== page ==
California adopted a bunch of new firearm regulation rules during this last legislative session, including a rule requiring a license to sell ammunition, and a rule required licensed sellers to check to see if you are on a “cannot buy” list before selling to you. That latter rule seems much better than the rule in the proposition, in that it’s a “sell unless forbidden” rule rather than a “sell only if allowed” rule. These new rules were adopted *after* the proposition qualified for the ballot.

The complicating factor is that the legislature passed rules which *change the effect of the proposition* if the proposition passes. Those changes override the “only if allowed” rule to make it an “unless disallowed” rule, and allows the state to charge a $1 fee per transaction for checking to see if your name is on the list.

————

I don’t understand the need for this legislation, and I think it’s unconstitutional — the ammunition licensing provisions, and the inability to sell to your friends without going through a licensed dealer, are a gross intrusion on the right to bear arms. I’m not convinced they’re *reasonable*, and I’m fairly certain they’re not constitutional.

I will vote against.

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No on 66

Proposition 66 makes a set of changes to the *government code* and to the *penal code*. Broadly speaking, these changes are intended to streamline the appeals process for someone who has been convicted of a crime and sentenced to death.

Proposition 66 inherently conflicts with another measure on the ballot, Proposition 62, which repeals the death penalty. If both propositions pass, the proposition which gets the larger number of Yes votes will take effect. Accordingly, if you are voting for Proposition 62, you should *under no circumstances* vote for Proposition 66.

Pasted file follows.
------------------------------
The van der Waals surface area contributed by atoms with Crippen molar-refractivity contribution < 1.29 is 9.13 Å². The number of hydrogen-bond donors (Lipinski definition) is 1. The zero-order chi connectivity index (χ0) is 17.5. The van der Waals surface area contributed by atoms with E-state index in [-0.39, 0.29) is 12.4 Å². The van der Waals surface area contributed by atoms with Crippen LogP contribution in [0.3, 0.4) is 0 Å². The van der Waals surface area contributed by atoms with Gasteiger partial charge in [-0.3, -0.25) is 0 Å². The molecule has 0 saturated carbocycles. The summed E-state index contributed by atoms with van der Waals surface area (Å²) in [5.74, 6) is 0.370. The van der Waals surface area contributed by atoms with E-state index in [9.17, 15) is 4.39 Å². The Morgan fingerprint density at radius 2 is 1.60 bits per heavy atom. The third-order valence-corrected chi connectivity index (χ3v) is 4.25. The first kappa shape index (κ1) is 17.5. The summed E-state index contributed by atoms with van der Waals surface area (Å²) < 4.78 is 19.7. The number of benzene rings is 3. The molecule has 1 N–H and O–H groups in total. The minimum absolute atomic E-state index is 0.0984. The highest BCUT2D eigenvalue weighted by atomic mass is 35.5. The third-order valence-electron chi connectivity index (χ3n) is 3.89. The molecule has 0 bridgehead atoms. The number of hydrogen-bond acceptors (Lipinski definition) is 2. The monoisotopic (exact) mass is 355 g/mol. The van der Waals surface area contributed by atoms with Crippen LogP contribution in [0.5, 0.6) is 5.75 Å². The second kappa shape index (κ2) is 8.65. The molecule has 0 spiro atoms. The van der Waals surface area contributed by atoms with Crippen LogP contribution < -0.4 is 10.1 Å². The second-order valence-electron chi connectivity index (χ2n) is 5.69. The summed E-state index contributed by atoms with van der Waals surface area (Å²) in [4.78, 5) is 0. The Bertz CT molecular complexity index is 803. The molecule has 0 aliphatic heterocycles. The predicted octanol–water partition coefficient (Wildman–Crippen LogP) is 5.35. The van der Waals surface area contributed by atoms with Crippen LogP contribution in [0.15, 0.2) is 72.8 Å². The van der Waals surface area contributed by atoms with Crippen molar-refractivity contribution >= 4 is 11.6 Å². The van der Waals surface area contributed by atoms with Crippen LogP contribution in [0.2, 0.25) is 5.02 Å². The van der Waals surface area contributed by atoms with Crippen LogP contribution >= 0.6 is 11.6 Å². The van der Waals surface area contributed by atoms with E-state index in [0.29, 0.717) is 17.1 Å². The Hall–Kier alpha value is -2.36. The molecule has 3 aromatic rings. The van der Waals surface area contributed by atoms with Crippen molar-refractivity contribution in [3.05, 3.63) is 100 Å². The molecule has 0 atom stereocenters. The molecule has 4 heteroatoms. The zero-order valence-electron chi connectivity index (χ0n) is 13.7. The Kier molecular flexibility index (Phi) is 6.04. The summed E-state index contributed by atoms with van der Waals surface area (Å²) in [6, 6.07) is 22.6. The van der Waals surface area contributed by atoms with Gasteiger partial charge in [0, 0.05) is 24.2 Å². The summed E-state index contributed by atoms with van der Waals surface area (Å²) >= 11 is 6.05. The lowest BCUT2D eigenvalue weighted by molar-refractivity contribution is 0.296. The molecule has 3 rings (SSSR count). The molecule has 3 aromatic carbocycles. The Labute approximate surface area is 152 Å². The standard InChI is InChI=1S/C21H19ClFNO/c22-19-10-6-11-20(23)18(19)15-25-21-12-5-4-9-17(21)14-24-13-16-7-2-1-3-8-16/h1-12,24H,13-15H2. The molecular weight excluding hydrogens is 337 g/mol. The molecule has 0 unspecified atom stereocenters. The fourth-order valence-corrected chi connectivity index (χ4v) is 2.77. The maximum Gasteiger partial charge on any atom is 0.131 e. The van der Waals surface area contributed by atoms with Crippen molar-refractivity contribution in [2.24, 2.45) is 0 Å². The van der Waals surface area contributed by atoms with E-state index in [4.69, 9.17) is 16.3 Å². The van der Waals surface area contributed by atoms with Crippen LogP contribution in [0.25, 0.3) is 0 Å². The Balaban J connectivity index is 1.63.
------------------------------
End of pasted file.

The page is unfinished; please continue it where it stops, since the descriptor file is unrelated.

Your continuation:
—The changes Proposition 66 would make—

* Proposition 66 would explicitly state that *victims of a crime* have a right “to have judgments of death carried out within a reasonable time”, thereby giving victims of crime a recognizable, legal interest in the execution of the person convicted for the crime.

* It would require that all executions be carried out within five years of conviction, and require the state court system to adjust its procedures to make sure this happens

* It would allow the state, the sentenced criminal, or the victims of the crime to sue to enforce the time limit if, for some reason, the appeals process is taking too long. (It’s not clear as a practical matter what the remedy would be when a victim sues to force appeals to move faster).

* It would require that all executions be carried out within 30-60 days of the conclusion of the appeals process

* It would require the Supreme Court to appoint random attorneys to handle appeals for indigent death penalty convicts

* It would change the rules so that any petition for habeas corpus (essentially, an attack on conviction or sentence) be heard *by the court which heard the original case*

* It would require that any habeas petition be brought within one year, unless a court finds that a preponderance of the evidence (whether or not admissible at trial) shows either actual innocence or ineligibility for the death penalty

* It would prohibit a stay of execution for consideration of a habeas petition brought outside the one year, unless a court finds that there is a “substantial claim” of actual innocence o r ineligibility.

* It would require trial courts to resolve habeas petitions within two years of filing

* It would limit issues on appeal to issues raised at trial, except for ineffective assistance of trial claims

* It abolishes special housing for death row inmates and distrubutes them across the general population

* It requires death row inmates to perform prison labor, and directs that 70% of their wages be spent on restitution fines or orders

* It exempts rules and procedures adopted pursuant to Prop. 66 from the Administrative Procedures Act